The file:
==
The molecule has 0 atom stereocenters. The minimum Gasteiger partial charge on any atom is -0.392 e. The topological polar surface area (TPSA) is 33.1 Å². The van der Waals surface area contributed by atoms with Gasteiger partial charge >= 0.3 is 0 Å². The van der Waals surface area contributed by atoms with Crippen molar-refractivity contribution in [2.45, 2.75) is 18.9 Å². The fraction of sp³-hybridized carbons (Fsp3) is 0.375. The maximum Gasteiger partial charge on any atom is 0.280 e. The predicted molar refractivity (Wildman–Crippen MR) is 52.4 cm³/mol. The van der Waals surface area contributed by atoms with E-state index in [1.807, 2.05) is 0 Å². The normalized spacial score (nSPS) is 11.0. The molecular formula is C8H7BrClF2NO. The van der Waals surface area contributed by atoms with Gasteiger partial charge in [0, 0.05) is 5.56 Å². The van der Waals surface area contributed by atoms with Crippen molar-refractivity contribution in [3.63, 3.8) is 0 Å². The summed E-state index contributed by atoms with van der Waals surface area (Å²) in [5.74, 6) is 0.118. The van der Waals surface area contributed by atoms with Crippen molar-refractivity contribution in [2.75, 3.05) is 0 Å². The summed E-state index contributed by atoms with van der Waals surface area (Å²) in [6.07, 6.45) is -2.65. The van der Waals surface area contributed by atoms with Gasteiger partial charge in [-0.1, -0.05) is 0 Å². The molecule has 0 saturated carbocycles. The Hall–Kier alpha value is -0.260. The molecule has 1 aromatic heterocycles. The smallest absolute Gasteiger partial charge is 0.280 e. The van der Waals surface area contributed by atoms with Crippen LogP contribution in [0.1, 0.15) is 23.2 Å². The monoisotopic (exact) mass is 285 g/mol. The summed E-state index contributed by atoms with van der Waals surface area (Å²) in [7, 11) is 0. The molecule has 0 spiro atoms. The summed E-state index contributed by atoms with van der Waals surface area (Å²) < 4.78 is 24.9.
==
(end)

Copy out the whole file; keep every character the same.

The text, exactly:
The molecule has 0 atom stereocenters. The minimum Gasteiger partial charge on any atom is -0.392 e. The topological polar surface area (TPSA) is 33.1 Å². The van der Waals surface area contributed by atoms with Gasteiger partial charge >= 0.3 is 0 Å². The van der Waals surface area contributed by atoms with Crippen molar-refractivity contribution in [2.45, 2.75) is 18.9 Å². The fraction of sp³-hybridized carbons (Fsp3) is 0.375. The maximum Gasteiger partial charge on any atom is 0.280 e. The predicted molar refractivity (Wildman–Crippen MR) is 52.4 cm³/mol. The van der Waals surface area contributed by atoms with E-state index in [1.807, 2.05) is 0 Å². The normalized spacial score (nSPS) is 11.0. The molecular formula is C8H7BrClF2NO. The van der Waals surface area contributed by atoms with Gasteiger partial charge in [0, 0.05) is 5.56 Å². The van der Waals surface area contributed by atoms with Crippen molar-refractivity contribution in [3.63, 3.8) is 0 Å². The summed E-state index contributed by atoms with van der Waals surface area (Å²) in [5.74, 6) is 0.118. The van der Waals surface area contributed by atoms with Crippen molar-refractivity contribution in [2.75, 3.05) is 0 Å². The summed E-state index contributed by atoms with van der Waals surface area (Å²) in [6.07, 6.45) is -2.65. The van der Waals surface area contributed by atoms with Gasteiger partial charge in [-0.1, -0.05) is 0 Å². The molecule has 0 saturated carbocycles. The Hall–Kier alpha value is -0.260. The molecule has 1 aromatic heterocycles. The smallest absolute Gasteiger partial charge is 0.280 e. The van der Waals surface area contributed by atoms with Crippen LogP contribution in [0.1, 0.15) is 23.2 Å². The monoisotopic (exact) mass is 285 g/mol. The summed E-state index contributed by atoms with van der Waals surface area (Å²) in [7, 11) is 0. The molecule has 0 spiro atoms. The summed E-state index contributed by atoms with van der Waals surface area (Å²) < 4.78 is 24.9.